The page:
Why You Should Become A Family Lawyer

Family law is unique even amongst all the different subsections of legal disciplines in many ways that make it more attractive to prospective lawyers. If you are intent on becoming a lawyer, but you do not want to work in the more corporate side of things and don't have the stomach or disposition to work in criminal cases, then family law could just be perfect for you. Before you jump straight in, here are a few pointers that should give you a good understanding of this legal profession and what to expect.

Primary Roles

As a family lawyer, you will almost always be dealing with the aftermath of a marriage breakdown. What this looks like, however, shifts all the time. Sometimes the battle is financial, other times it is more about assets and spousal support. If there are children, then custody arrangements are very important and these can be complicated by the causes of the divorce, such as abuse. Being a family lawyer is an emotional rollercoaster that will test you but, at the end of each case, you will know that you were helping people through perhaps their most vulnerable stage of their life. That is very rewarding to most family lawyers and a motivating factor for the entire profession.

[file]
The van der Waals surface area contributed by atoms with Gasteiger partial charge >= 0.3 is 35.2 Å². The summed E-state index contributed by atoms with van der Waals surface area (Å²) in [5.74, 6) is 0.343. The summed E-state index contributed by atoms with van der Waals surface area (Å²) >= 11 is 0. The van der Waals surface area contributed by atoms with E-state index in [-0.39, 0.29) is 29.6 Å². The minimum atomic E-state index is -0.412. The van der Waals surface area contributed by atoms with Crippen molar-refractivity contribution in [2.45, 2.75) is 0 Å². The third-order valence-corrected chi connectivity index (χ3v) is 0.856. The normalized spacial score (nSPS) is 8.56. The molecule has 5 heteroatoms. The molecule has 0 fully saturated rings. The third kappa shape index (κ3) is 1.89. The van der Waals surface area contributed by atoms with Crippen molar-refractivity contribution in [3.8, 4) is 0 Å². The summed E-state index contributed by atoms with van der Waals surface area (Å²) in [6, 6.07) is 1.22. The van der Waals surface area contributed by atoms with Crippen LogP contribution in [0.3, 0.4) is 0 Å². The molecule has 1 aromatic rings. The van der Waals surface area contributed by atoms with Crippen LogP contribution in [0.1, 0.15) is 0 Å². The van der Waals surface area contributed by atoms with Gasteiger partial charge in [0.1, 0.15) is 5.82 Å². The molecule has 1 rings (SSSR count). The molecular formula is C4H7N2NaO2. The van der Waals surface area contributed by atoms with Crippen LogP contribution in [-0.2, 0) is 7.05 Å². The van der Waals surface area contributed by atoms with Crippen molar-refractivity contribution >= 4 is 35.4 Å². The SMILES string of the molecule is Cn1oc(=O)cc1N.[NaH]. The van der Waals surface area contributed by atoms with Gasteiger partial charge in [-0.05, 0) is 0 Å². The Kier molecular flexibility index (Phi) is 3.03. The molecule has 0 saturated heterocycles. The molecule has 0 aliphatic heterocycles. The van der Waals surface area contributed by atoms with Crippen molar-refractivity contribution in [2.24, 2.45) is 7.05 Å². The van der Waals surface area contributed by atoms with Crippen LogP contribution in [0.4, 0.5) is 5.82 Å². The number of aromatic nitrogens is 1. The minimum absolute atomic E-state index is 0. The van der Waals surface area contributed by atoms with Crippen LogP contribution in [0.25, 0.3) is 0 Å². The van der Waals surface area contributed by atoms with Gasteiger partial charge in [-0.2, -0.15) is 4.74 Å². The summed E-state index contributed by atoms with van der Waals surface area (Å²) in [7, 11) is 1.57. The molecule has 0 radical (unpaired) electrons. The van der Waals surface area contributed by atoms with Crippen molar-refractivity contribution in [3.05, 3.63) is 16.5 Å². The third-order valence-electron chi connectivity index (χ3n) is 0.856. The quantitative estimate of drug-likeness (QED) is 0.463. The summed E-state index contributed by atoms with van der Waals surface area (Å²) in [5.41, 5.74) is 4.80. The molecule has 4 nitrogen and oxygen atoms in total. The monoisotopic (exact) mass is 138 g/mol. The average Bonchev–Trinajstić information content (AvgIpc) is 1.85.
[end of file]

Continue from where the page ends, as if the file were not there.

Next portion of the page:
Differences To Other Lawyers

One of the most unique features about family law is that much of it is done through mediation. That means the two parties will sit down with an agreed-upon neutral party who will facilitate the negotiation. In many divorces, both parties still maintain a basic level of care for the other and don't wish to drag this process through the courts if possible. That makes your required skills to become a family lawyer a little bit different from other areas of the profession. If that more informal setting sounds appealing, then family law is the place for you.


Just like every other lawyer, a family lawyer has to attain a bachelor of law, which generally takes four years. Then, once they have completed all of their education they need to complete their practical legal training before applying to the legal admission board. This board will determine whether or not you meet the qualifications to practice law in your state or territory. That is all the qualifications you need, however, before you begin practising more independently, you will almost always have to spend a few years being supervised at a larger firm. 

For more information, reach out to a local family lawyer.